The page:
iCan has been prototyped elsewhere – but the BBC brings greater scale and resources to address our lack of participation in the democratic process. Known as social software, earlier examples include UpMyStreet.com, which provides useful information including council, schooling and housing statistics based on the users' postcode. UpMyStreet has recently developed a Conversations section, which was a forerunner for iCan. The Conversations let people debate issues based on their geographic location. When UpMyStreet was bought in May 2003 by US-based uSwitch, some of its team continued to help develop iCan.
'IT 'spaces' are no substitute for community
What UpMyStreet started, iCan continued. While both are technically innovative their proponents are misguided and sometimes naive. In 'Why the BBC has invested in iCan', an article published to coincide with iCan's launch, Sian Kevill wrote: '[iCan] will help people engage with politics not from the top down but from the bottom up, using their own experiences to help others.' (6)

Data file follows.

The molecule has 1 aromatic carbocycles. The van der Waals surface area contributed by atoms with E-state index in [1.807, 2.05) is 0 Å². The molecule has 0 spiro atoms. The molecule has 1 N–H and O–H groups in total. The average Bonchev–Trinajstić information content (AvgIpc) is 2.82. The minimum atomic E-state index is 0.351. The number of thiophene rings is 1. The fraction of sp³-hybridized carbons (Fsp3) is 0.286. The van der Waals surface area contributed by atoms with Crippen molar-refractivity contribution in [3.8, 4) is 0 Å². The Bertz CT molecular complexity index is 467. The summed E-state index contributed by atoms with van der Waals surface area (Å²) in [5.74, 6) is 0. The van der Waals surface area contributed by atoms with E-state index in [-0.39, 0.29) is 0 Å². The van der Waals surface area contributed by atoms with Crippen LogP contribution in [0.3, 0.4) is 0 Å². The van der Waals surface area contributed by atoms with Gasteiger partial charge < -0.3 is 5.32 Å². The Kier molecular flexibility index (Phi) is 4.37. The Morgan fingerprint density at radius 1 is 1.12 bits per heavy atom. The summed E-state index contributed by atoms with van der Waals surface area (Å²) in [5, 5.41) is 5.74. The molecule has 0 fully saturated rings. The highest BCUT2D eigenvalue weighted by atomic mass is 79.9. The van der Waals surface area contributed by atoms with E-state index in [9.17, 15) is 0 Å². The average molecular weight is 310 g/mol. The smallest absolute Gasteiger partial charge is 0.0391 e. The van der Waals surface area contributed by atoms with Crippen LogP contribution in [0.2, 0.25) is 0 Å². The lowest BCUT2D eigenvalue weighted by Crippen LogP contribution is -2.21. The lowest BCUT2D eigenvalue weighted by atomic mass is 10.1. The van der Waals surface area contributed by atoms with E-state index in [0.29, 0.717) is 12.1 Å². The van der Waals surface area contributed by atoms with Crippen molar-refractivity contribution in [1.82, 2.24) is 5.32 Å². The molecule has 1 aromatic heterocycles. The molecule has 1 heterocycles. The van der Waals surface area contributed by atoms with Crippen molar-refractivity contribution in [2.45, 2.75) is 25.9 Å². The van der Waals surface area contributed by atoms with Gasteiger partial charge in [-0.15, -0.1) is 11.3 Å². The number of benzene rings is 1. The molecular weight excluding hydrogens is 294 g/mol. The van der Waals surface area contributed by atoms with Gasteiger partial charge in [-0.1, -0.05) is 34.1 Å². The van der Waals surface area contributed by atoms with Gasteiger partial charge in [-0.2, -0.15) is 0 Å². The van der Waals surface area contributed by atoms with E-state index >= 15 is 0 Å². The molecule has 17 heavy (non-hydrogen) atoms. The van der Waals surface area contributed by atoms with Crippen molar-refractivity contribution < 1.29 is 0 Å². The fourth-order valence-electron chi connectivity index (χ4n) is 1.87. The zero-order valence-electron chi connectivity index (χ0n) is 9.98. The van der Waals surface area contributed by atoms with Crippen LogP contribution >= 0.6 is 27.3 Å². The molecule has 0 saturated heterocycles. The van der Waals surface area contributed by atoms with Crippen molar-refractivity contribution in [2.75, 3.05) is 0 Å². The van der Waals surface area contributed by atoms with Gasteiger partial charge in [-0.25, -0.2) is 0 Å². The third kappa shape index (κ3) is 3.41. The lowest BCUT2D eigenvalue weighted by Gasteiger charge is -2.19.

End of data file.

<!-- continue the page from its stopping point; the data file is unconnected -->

The appeal of being 'bottom-up' is widespread. But IT 'spaces' are no substitute for community, for the forging of relationships through real-life engagement and debate. There is little evidence that using IT to connect people will magic the world into a better place. Kevill and others seem to use technology in blind faith, hoping that iCan and similar projects will kickstart our interest in democracy and civic participation. In fact, by placing our local experience above all else, such projects belittle how we experience the world. Where we live doesn't define who we are.
The problem with putting local issues first is one aspect of iCan's limitations. More importantly, iCan encourages anonymity and unaccountability – hardly conducive to open, democratic debate, where the emphasis ought to be on publicly sticking by an argument or policy.